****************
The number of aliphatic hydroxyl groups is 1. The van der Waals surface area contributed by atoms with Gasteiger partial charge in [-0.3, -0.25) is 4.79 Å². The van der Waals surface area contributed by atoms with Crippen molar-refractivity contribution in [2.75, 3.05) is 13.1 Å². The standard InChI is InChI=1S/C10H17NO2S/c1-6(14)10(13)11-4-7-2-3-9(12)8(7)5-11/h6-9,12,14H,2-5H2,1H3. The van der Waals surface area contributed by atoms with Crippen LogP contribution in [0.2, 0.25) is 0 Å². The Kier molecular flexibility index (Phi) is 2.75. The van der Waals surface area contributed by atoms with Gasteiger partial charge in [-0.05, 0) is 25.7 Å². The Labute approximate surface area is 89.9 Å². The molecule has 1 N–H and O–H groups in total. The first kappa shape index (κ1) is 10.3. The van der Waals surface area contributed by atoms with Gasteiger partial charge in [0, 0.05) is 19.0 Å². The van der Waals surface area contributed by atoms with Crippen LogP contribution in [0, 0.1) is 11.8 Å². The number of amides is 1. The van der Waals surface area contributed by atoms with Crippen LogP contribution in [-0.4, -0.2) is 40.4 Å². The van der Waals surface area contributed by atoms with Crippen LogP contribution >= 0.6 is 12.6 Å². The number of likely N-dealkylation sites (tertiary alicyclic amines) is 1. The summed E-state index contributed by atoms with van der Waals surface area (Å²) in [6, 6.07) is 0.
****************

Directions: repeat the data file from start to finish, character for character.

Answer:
The number of aliphatic hydroxyl groups is 1. The van der Waals surface area contributed by atoms with Gasteiger partial charge in [-0.3, -0.25) is 4.79 Å². The van der Waals surface area contributed by atoms with Crippen molar-refractivity contribution in [2.75, 3.05) is 13.1 Å². The standard InChI is InChI=1S/C10H17NO2S/c1-6(14)10(13)11-4-7-2-3-9(12)8(7)5-11/h6-9,12,14H,2-5H2,1H3. The van der Waals surface area contributed by atoms with Crippen LogP contribution in [0.2, 0.25) is 0 Å². The Kier molecular flexibility index (Phi) is 2.75. The van der Waals surface area contributed by atoms with Gasteiger partial charge in [-0.05, 0) is 25.7 Å². The Labute approximate surface area is 89.9 Å². The molecule has 1 N–H and O–H groups in total. The first kappa shape index (κ1) is 10.3. The van der Waals surface area contributed by atoms with Gasteiger partial charge in [0, 0.05) is 19.0 Å². The van der Waals surface area contributed by atoms with Crippen LogP contribution in [0, 0.1) is 11.8 Å². The number of amides is 1. The van der Waals surface area contributed by atoms with Crippen LogP contribution in [-0.4, -0.2) is 40.4 Å². The van der Waals surface area contributed by atoms with Crippen LogP contribution >= 0.6 is 12.6 Å². The number of likely N-dealkylation sites (tertiary alicyclic amines) is 1. The summed E-state index contributed by atoms with van der Waals surface area (Å²) in [6, 6.07) is 0.